Local Leaders, after all, is all about the top 10 builders--by unit volume sold in the 12 calendar year months of 2018--and the percentage share they collectively command of the nation's 50 most-active new-for-sale housing markets.

Net, net, while smaller home building firms in these arenas may retain an edge when it comes to giving home buying customers a personalized, concierge-style experience in their "journey" to a purchase and beyond, that's going to have to offset some otherwise daunting disadvantages.

It's instructive to look at the 2018 Local Leaders data because it illustrates a strategic power play in motion--that started playing out at an intensified level about the time that D.R. Horton acquired Forestar and Lennar acquired CalAtlantic. Both of those deals, and the market pivot that followed them starting in mid-2017, will likely continue to reshape the top market home building landscape, accelerate consolidation, and change the rules of engagement for anybody competing in these top 50 markets.

We're referring to what analysts, experts, and investment pros have begun calling "deep local scale," and it speaks to locking up greater market share control in concentrated geographical arenas, with several equally motivating opportunities for advantage, which we'll review for background.

  • Access to land: Local operational concentration literally puts boots on the ground, allowing land acquisition strategists to nurture relationships with current, prospective, and not-even-thinking-about-it-yet land sellers, locking down the lots without entering bidding wars for them. What's more, having the purse-power to green-light a land deal, offer take-down visibility at a cadence and on terms land sellers like, and partner with development resources to throw into the mix further add clout to those with a bigger, local, concentrated presence.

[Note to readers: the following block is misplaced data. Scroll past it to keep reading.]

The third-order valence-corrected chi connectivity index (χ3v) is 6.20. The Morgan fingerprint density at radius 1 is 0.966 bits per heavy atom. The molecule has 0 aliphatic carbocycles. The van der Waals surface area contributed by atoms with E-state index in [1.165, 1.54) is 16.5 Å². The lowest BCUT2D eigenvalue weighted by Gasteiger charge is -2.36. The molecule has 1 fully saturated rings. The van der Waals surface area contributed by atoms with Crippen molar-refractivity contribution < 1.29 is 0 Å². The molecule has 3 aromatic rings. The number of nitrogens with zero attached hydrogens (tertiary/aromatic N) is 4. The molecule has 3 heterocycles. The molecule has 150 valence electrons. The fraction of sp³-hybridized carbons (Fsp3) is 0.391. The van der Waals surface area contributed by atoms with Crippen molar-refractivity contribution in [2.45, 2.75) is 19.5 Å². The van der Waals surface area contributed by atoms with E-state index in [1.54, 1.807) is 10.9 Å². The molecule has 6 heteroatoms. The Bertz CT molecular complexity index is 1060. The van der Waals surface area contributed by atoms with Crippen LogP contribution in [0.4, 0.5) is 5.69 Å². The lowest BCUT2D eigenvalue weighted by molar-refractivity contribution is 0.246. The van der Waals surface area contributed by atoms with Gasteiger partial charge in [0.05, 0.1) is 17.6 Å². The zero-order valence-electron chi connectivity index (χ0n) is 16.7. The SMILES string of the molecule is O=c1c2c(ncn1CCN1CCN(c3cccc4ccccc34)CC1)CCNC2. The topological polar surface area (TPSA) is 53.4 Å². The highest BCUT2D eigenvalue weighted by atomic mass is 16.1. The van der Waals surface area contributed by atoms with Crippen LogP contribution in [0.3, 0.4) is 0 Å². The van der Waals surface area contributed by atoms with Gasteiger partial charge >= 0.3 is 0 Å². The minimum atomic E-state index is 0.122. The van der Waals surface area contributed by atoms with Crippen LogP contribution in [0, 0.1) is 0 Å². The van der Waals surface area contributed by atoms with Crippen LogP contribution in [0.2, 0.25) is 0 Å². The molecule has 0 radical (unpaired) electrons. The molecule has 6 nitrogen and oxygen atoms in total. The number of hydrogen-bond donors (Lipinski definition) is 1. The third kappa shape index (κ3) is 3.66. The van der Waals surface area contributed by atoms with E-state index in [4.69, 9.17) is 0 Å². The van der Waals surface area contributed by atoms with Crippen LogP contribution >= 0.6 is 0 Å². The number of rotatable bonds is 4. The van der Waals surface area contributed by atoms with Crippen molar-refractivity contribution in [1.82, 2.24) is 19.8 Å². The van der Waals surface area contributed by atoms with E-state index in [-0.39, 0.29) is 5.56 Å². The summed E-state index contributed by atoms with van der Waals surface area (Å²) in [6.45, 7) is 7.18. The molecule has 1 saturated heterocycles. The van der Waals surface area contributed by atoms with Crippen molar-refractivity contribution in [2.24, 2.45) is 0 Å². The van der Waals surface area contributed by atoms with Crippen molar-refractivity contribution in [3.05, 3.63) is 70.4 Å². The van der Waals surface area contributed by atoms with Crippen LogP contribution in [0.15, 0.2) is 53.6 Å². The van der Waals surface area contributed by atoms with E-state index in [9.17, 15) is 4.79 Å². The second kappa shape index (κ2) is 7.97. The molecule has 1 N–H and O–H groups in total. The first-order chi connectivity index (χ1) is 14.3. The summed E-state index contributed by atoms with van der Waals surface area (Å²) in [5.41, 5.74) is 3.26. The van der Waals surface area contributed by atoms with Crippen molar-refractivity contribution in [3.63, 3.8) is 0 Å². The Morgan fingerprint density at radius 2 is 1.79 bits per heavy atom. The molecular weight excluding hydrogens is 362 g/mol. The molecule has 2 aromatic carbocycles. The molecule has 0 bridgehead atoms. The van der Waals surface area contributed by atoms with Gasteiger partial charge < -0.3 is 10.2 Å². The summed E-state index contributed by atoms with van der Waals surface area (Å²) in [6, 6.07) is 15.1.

• Labor: The assumption being a greater likelihood of securer, smoother, more predictable, and more financially manageable deals with skilled trades, thanks to the increased visibility and transparency skilled workers would have to steady, reliable, terms all of which are a by-product of local market clout and share of the market.
  • Materials and products procurement: Concentrated scale means volume discount opportunities, greater logistical efficiency opportunity, straightforward installation support, and other benefits of bulk pull through the local channel infrastructure.
  • Construction management: supervisors can save on windshield time and manage both efficiency and right-the-first-time quality in their operations with systems, processes, disciplines, and local accountability that's hard to match when a division is an "outpost" versus a deeply embedded, "excellence center" producing ever more predictable performance.